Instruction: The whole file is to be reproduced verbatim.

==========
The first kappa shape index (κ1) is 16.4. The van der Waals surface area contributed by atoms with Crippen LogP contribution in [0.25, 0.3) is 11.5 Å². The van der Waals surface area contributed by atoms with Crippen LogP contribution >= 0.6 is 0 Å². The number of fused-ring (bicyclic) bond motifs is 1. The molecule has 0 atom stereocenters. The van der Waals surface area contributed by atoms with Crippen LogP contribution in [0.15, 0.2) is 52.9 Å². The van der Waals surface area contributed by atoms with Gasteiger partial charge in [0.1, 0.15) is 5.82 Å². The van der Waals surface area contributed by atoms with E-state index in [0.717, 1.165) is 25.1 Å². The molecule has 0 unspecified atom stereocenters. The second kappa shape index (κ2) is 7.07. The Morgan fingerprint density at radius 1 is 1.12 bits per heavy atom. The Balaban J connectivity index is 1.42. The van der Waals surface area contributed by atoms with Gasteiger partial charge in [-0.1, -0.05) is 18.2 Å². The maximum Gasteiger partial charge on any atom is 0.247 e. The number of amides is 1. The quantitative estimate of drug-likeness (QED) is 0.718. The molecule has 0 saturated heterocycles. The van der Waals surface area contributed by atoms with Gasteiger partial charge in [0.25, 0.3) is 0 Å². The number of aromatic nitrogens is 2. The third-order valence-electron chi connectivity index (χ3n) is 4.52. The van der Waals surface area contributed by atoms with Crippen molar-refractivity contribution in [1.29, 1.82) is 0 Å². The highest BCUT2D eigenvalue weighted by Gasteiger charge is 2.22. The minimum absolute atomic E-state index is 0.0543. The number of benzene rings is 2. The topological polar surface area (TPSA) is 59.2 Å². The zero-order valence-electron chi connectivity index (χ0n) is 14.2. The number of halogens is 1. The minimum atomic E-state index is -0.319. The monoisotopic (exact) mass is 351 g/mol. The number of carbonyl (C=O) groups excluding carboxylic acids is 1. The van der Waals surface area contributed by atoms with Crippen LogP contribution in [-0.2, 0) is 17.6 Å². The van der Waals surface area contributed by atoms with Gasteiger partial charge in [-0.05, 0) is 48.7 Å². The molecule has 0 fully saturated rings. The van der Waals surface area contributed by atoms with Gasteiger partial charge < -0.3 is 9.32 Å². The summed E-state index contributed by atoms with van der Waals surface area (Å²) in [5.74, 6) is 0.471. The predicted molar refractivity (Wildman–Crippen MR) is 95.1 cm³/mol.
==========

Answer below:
The first kappa shape index (κ1) is 16.4. The van der Waals surface area contributed by atoms with Crippen LogP contribution in [0.25, 0.3) is 11.5 Å². The van der Waals surface area contributed by atoms with Crippen LogP contribution >= 0.6 is 0 Å². The number of fused-ring (bicyclic) bond motifs is 1. The molecule has 0 atom stereocenters. The van der Waals surface area contributed by atoms with Crippen LogP contribution in [0.15, 0.2) is 52.9 Å². The van der Waals surface area contributed by atoms with Gasteiger partial charge in [0.1, 0.15) is 5.82 Å². The van der Waals surface area contributed by atoms with E-state index in [0.717, 1.165) is 25.1 Å². The molecule has 0 unspecified atom stereocenters. The second kappa shape index (κ2) is 7.07. The Morgan fingerprint density at radius 1 is 1.12 bits per heavy atom. The Balaban J connectivity index is 1.42. The van der Waals surface area contributed by atoms with Gasteiger partial charge in [-0.1, -0.05) is 18.2 Å². The maximum Gasteiger partial charge on any atom is 0.247 e. The number of amides is 1. The quantitative estimate of drug-likeness (QED) is 0.718. The molecule has 0 saturated heterocycles. The van der Waals surface area contributed by atoms with Gasteiger partial charge in [0.25, 0.3) is 0 Å². The number of aromatic nitrogens is 2. The third-order valence-electron chi connectivity index (χ3n) is 4.52. The van der Waals surface area contributed by atoms with Crippen molar-refractivity contribution in [1.29, 1.82) is 0 Å². The highest BCUT2D eigenvalue weighted by Gasteiger charge is 2.22. The minimum absolute atomic E-state index is 0.0543. The number of benzene rings is 2. The topological polar surface area (TPSA) is 59.2 Å². The zero-order valence-electron chi connectivity index (χ0n) is 14.2. The number of halogens is 1. The minimum atomic E-state index is -0.319. The monoisotopic (exact) mass is 351 g/mol. The number of carbonyl (C=O) groups excluding carboxylic acids is 1. The van der Waals surface area contributed by atoms with Crippen LogP contribution in [-0.2, 0) is 17.6 Å². The van der Waals surface area contributed by atoms with Gasteiger partial charge in [-0.05, 0) is 48.7 Å². The molecule has 0 fully saturated rings. The van der Waals surface area contributed by atoms with Gasteiger partial charge < -0.3 is 9.32 Å². The summed E-state index contributed by atoms with van der Waals surface area (Å²) in [5.74, 6) is 0.471. The predicted molar refractivity (Wildman–Crippen MR) is 95.1 cm³/mol.